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December 28, 2000     The Hogansville Herald
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December 28, 2000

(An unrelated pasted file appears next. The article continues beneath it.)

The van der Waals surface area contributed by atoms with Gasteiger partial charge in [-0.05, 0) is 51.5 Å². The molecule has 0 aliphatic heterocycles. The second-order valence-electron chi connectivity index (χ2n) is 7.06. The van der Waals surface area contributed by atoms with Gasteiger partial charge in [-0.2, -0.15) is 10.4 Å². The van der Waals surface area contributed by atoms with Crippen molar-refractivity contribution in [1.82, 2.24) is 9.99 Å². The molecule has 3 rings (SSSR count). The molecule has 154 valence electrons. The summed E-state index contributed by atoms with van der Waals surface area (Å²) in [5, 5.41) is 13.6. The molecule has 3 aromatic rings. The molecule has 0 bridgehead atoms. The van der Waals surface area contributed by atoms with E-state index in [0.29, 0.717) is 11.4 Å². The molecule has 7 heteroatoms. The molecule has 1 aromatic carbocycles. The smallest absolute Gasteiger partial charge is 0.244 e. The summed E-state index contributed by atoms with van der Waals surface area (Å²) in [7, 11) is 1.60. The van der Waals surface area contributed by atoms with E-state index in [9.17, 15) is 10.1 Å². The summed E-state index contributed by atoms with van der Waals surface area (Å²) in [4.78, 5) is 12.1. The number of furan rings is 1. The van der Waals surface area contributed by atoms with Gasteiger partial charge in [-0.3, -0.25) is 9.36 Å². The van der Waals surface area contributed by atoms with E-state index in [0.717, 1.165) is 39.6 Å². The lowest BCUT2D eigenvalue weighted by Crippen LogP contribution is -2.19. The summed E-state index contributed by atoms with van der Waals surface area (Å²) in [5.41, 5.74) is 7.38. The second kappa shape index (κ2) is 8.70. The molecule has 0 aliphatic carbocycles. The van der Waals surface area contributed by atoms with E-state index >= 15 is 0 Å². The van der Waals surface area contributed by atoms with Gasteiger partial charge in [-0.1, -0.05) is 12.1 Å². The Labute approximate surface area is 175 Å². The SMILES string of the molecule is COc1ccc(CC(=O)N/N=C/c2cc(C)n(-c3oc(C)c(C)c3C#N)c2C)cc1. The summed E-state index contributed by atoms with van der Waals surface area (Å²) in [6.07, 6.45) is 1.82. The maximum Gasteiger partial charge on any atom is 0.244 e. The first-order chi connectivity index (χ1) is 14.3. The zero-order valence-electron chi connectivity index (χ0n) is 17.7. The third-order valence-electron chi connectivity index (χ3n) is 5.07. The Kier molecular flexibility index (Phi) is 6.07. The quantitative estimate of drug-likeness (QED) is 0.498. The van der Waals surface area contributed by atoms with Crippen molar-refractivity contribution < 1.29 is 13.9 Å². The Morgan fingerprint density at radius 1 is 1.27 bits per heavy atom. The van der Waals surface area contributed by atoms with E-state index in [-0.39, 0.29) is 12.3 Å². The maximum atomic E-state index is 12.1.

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Opinions & Ideas PAGE 4 - HOGANSVILLE HOME NEWS - DECEMBER 28, 2000 THE HOGANSVILLE HOME NEWS USPS 620-040 MIKE HAI PUBHSHER/ADVERTISG DmECqR JOHN KUYKENDAIL ASSOCIATE PUBLISHER]EDITOR BRYAN GETER ASSOCIATE EDITOR JAYNE GOLDSTON B USL__SS MANAGER Phone (706).8463188. Fax (706) 846-2206 P. O. Box 426 Hogansville, Georgia 230 New Year Brings New Opportunities Christmas has come and gone for another year. I hope that each of you had a happy holiday and that Santa was good to you. As the Christmas holiday ends, we turn our thoughts to the New Year. I always become excit- ed each New Year with anticipa- tion of what another year will bring. Last year was very excit- ing. It began with the worries of what Y2K would bring and con- cluded with what will prove to be a long remembered presidential election. But at least as the New Year begins we know who our President will be. I was wonder- ing a couple of weeks ago if we would begin a New Year not know- ing whom our President would be. I am of the opinion that 2001 will be just as exciting. Of course, the Electoral College process will be under very close scrutiny this year. So, 2001 could bring a change to our election process. At this juncture, most Americans would probably support a change. WEATHER could prove to be very. interesting during the pcorning yll. Last year, - the area went through a very dif- ficult time with the drought. We still have not received the amount of rainfall needed, but our num- bers have improved to some degree. This year, we should see a very wet spring, but unfortu- nately a very hot summer. Headlines about record temper- atures will be seen during the remaining winter months, and summer heat will generate a few headlines of its own. Yes, 2001 should prove to be another, exciting year as far as news is concerned, I hope no one thinks I'm trying to predict the news. I'm only repeating what has been already been said by the experts. With the New Year also comes an opportunity for change for each of us. At this time of year, we are all eager to make New Year's resolutions. We intend to make our lives better by doing so. Unfortunately, we always for- get about them as soon as New Year's Day passes. Sometimes however, Lady Luck has a way of holding us to some of our resolu- tions. LAST YEAR, I made a reso- lution to quit smoking and I did. However, the only reason I did quit was for health reasons. I did not keep that resolution. Now that I have quit smoking, I need to lose weight and visit the gym about three times a week to stay in shape. If I don't, I'm going to risk another health problem. Since I've quit smoking I eat too much. If I keep gaining weight, it will most likely force me to have another health problem down the road. So, I'm going to try my best to eat better and work out. Notice I did not make a reso- lution to do this. I promised myself to try and make a good effort to do so. I've never been much on mak- ing resolutions, simply because they are too easy to break. I have found it's better to make yourself a promise and then do everything in your power to keep the promise ....... That's exactly how I quit smoking. I made a promise to myself that I would make every effort possible to quit. I sat a tar- get date of Nov. 1, 2000. The first thing I always did when I woke in the morning was to smoke a cigarette, but that day was dif- ferent. I had already decided that on Nov. 1 when I woke up I was not going to light up and I didn't. I had just opened a pack of ciga- rettes the night before and I left them lying on my bed stand that morning when I left for work. I made it through the first day and when I got home that night, I picked up that pack of Camels and threw them in the trash can. "I made it through one day, I believe I can make it another," I told myself. It's funny, but here it is over a month later and I'm telling myself the same thing. I'M SHARING this with each of you for a reason. The point I'm trying to make is a simple one, whether you make a resolution or a promise to yourself this New Year's you can keep it. All you have to do is make an effort. Take the first step and you'll find that the second and third will come much easier. I've always thought I couldn't quit smoking because I didn't have the will power to do so. I've learned through this experience that will power is simply a matter of mak- ing up your mind to take that first step. Happy New Year and good luck with your New Year's reso- lutions. THE HOGANSVILLE HOM NEws is published weekly by the Star-Mercury Publishing Company, a division of Grimes Publications, at 3051 Roosevelt Highway, Manchester, Georgia 31816. USPS 620-040. Subscription rates by mail: $16 in Troup, Heard or Meriwether Counties; $20 a year elsewhere. Prices include all sales taxes. Periodical postage paid at Hogansville, Georgia 30230. FOR suascmPnONS call (706) 846-3188 or write to Circulation Manager, Star Mercury Publications, P. O. Box 426, Manchester, Georgia 31816. POS'TMA,grR: Send address changes to P. O, Box 426, Hogansville, GA 30230. STAFF Publisher and Advertising Director .................................................................... Mike Hale Associate Publisher and FAitor ................................................................. John Kuykendall Associate Editor .......... : ....................................................................................... Bryan Gcter Assistant Editor ........................................................................................... Rob Richardson Business Manager ....................................................................................... Jayn Goldsmn Staff Writers ....................................................................... Michael C. Snider, Billy Bryant Assistant Advertising Manager ........................................................... ............. Laurie Lewis Advertising Sales ................................................................................................. Loft Camp Assistant Editor ........................................................................................... Rob Richardson Composing ..................................................... Valinda Ivery, Deborah Smith,  King Leg .......................................................................... t ................................. Jayne Goldston Receptionist and Classifieds .............................................................................. Cleta Young Production Manager .............................................................................................. Todd Laird Pressroom ................................................................ avid Boggs and Wayne Grochowski ComoT Oncms President .................................................................................................... Millard B. Grimes Vice Ptidem ........................................................................................ Charlo S. Grimes sm.y ................................................................................................ Laura Crimes Cofer Playing Second Fiddle Isn't So Bad Sometimes when we begin to feel our oats, we might even con- vince ourselves that we are the most important person in our com- munity or company. When we let ourselves get into that frame of mind, maybe we could best cure our ego problem by exchanging places for a day with some other apparently important community or company person. A story is told about a mer- chant marine captain and his chief engineer. The two men got into an argument about which of them was more important to the ship. To settle the argument, they final- ly agreed to swap positions for a day. The captain went down to the engine room and the engineer went up to the bridge. A few hours passed and the captain ascended the bridge covered with soot and oil. "You have got to get down to the engine room," the captain shouted to the engineer while wav- ing a wrench in the air. "I can't get any power from the engines," he said. "Of course you can%" the engi- neer responded to the captain, with no effort to hide the anguish in his voice. "We are grounded," he cried. Seems to me the moral of that story would be twofold. First, don't ever fool yourself into believing that you are the most important person on "the ship." You may be an important person, but usually you can find folks of equal or high- er status if you will just look around. The second thing the story tells me is that even though our job might be an important one and we know how to do it well, there are many more important jobs on '"the ship" done equally well that we simply cannot do. And there is nothing wrong with that because people of different talents who work well together as a team most oftentimes bring us our success- es. ANOTHER STORY is told of an argument. Everyone knows that disputes among employees sometimes leads to disruptions that take a toll on accomplishing our objectives. The story is about a military unit quarrel between two young soldiers that had them really going at each othe and causing much confusion within the ranks. An army manual gives the fol- lowing advice for resolving dif- ferences between soldiers: Assign ".. Without good seo ond fiddles, we won't achieve many s00s- es, or stay in harmony with each other." the men to washing the same win- dows, one from the inside, the other from the outside. After they have washed a whole barrac while staring at each other for a day, the problem usually will dis- appear and they will end up laugh- ing. You business or professional folks certainly do not have a racks with many so maybe you could come up a common two dogmatic ones to work by side for a day. Finally, someone famous conductor of a ment he considered the ficult to play. The replied, "Second fiddle. I plenty one who can play second with enthusiasm, that is a lem. Without have no harmony." IN CLOSING, let's go briefly where we started. we think we are the most taut person in the company, then have our deflated a bit when we really are not. When that happens it's remember the words of the ductor. There are ready to be the most person, but few who are play second fiddle with asm. And without dles, we won't achieve many cesses, or stay in harmony, each other. Have a great New Year!ll No Matter What, Winning Does Ma Have you ever thought about what it takes for any team whether it be pro, college, high school or even a recreation team to become a consistent winner? Last Saturday afternoon as I watched the Denver Broncos battle the 49ers in Mile High Stadium, the "Orange Crush" fans were vividly in support of the home team, ............ It has been mil:e there has been an empty seat in Denver's Mile High Stadium. Soon they will have a new sta- dium in sight of Mile High. Contrast that with Atlanta. The Falcons, even playing in a closed dome, can't draw enough fans to lift the television black- out. This problem started in the very beginning when the Smith family was awarded the foot- ball pro franchise over Lindsey Hopkins, who was awarded the Denver franchise a year later. Rankin Smith was chosen primarily because he was a Georgia man and a graduate of the University of Georgia. THERE ARE several lines you must follow in order to become a winner, and it is evi- dent the Smith family followed none that would make them a winner. During the late sixties and seventies the Falcons drew smaller crowds to Atlanta- Fulton County Stadium. Why? Simply because they were not winning. It was about this same time in 1966 Georgia Tech lost their outstanding coach, Bobby Dodd and attendance eventually dropped so much Tech officials tore down some 18,000 seats in the old horseshoe at Grant Field in Atlanta. MEANWHILE, over in Athens, a 31-year-old freshman coach Vince Dooley and a gray haired basketball coach, who was better known for his bas- ketball "shuffle" than anything else, arrived at UGA Soon Sanford Stadium was sold out as soon as season tick- ets went on sale in the spring. It became necessary to increase the Sanford Stadium capacity to 85,000. Why the big change? Simply because the Bulldogs were win- ning championships and going bowling on a regular basis. A former UGA ticket man- ager, Virginia Whitehead, told me this story soon after Coach Joel Eaves came to Georgia in 1964. It seems that Coach Dodd, who was athletic director as well as head football coach at Georgia Tech, would call Coach Butts, who held the same posi- tion in Athens. He would give him Tech's football schedule for the next year. Tech usually played seven or more home games (all sell- outs). Coach Butts usually sched- uled only three home games in Athens and these were played while Tech was out of town. Mrs. Whitehead told me Coach Eaves was very courte- ous to Coach Dodd but told him that he planned to schedule six or seven home games each fall, and it will be up to "us" to have There are several lines you must follow in order to become a winner, and it is evi- dent the Smith family followed none that would make them a winner. a team that will be interesting enough to draw the crowds. The rest is history! When Coach Eaves came to Athens in 1964, the athletic department was handling just over two million dollars annu- ally. This year I understand this figure will be over 30 million dollars. Why and how did this hap- pen? One word, my friend, and that word is winning. Meanwhile, Georgia Tech has won wayward fans back to their fold. How? Again the nemb answer is winning. .,etired There is talk now of adobe wif seats at Grant Field. L Sur .'ayetU HOW DO the Falcons ser, Mr after 35 years in Atlanta? No closer to a winner than they were 3,5 ago when Rankin Smith awarded the franchise. The.fan base ia here iv state of  the Braves can testify. It's one thing for and being a good loser or it not whether you won or lost how you played the game. The truth of the most men get a belly full of l ing and in a hurry. Everybody loves Soon after we moved Manchester and in the sixties, we visit us. They asked one of our what he wanted to grew up. The young man in the face and want to play high school ball for the Blue Devils and to college at the UniversitY Georgia. Once out of college like to play pro ball with Green Bay Packers, ball with the New Yankees." Then he looked up at me asked, "Daddy, basketball?" The answered his question by ing, "No doubt he'll play the Celtics." Who said winning matter? How Remarkable Strategy Evelyn, the 87-year-old, three-term president of our Woman's Club, was overjoyed at the total of 44 who would attend our annual Christmas luncheon at The Hazelhurst House. Details of decor, favors and entertainment had been efficiently worked out for some time. (In the past Evelyn received national honor for her leadership skills.) A call came to me the morn- ing of the party from Evelyn asking if I would take her to the event - her severe arthritis would prevent her from enter- ing her car and managing the necessary walker. Of course I was glad to - I'd been to Woodbury the night before for Flint River Academy's musical program and proudly heard grandson Dean sing solo "0 Holy Night." As we arrived, Evelyn looked for her neighbor, Helen's car. She had left earlier to do some arrangements. We'd noticed an accident on another street and Helen came to mind, but we didn't know until later that she was involved in a col- lision. She was not injured and we were thankful she could later join us. Her car was totaled. Members and guests min- gled and admired the beauty of the surroundings. Each place setting had a decorated name card and a ribbon bow basket with a cup holding red and green candy. There was also a rib- boned red cord with a mint attached and a clever verse about "What I Mint To Do." This blessing was asked "Come O Jesus to my night, Make the skies within me bright. May the voices in my mind Sing peace on earth to all mankind. Come when there's no room for thee Come to hidden parts of me. Come to places I don't share, Bring me gracious love and care. Come, bring me humility, May I with the lowly be. Show me values I don't see In the life surrounding me. Come receive the gi bring, Come they're yours, everything. Come be Savior, Lord King Come O Christmas All enjoyed the buffet meal, then seasonal music was Deborah at the vocalist Gina. Words were I vided so all could '"Ne Wish You a Christmas" and "Deck Halls."